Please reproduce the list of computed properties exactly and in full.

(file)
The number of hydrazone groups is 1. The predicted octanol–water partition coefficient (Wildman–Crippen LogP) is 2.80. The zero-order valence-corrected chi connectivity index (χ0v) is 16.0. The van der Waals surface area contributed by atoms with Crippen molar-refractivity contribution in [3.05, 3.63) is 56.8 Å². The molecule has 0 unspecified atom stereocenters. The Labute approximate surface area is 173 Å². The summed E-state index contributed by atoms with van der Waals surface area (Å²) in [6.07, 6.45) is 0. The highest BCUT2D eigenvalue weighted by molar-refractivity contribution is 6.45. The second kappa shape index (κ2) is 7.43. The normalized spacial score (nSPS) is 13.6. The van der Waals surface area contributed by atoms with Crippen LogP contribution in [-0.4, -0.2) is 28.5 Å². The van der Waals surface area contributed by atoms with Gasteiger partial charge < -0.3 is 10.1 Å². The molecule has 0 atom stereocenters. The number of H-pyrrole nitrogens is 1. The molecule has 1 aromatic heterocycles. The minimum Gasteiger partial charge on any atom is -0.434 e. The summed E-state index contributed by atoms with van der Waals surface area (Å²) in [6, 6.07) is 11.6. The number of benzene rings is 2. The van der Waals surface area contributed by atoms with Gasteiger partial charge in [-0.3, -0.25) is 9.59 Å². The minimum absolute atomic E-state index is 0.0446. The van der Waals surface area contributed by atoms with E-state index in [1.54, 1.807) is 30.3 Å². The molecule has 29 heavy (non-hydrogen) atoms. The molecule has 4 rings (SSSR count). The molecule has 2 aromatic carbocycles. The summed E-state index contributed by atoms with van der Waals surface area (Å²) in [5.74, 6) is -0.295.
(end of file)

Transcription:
The number of hydrazone groups is 1. The predicted octanol–water partition coefficient (Wildman–Crippen LogP) is 2.80. The zero-order valence-corrected chi connectivity index (χ0v) is 16.0. The van der Waals surface area contributed by atoms with Crippen molar-refractivity contribution in [3.05, 3.63) is 56.8 Å². The molecule has 0 unspecified atom stereocenters. The Labute approximate surface area is 173 Å². The summed E-state index contributed by atoms with van der Waals surface area (Å²) in [6.07, 6.45) is 0. The highest BCUT2D eigenvalue weighted by molar-refractivity contribution is 6.45. The second kappa shape index (κ2) is 7.43. The normalized spacial score (nSPS) is 13.6. The van der Waals surface area contributed by atoms with Crippen LogP contribution in [-0.4, -0.2) is 28.5 Å². The van der Waals surface area contributed by atoms with Gasteiger partial charge < -0.3 is 10.1 Å². The molecule has 0 atom stereocenters. The number of H-pyrrole nitrogens is 1. The molecule has 1 aromatic heterocycles. The minimum Gasteiger partial charge on any atom is -0.434 e. The summed E-state index contributed by atoms with van der Waals surface area (Å²) in [6, 6.07) is 11.6. The number of benzene rings is 2. The van der Waals surface area contributed by atoms with Gasteiger partial charge in [-0.3, -0.25) is 9.59 Å². The minimum absolute atomic E-state index is 0.0446. The van der Waals surface area contributed by atoms with E-state index in [1.54, 1.807) is 30.3 Å². The molecule has 29 heavy (non-hydrogen) atoms. The molecule has 4 rings (SSSR count). The molecule has 2 aromatic carbocycles. The summed E-state index contributed by atoms with van der Waals surface area (Å²) in [5.74, 6) is -0.295.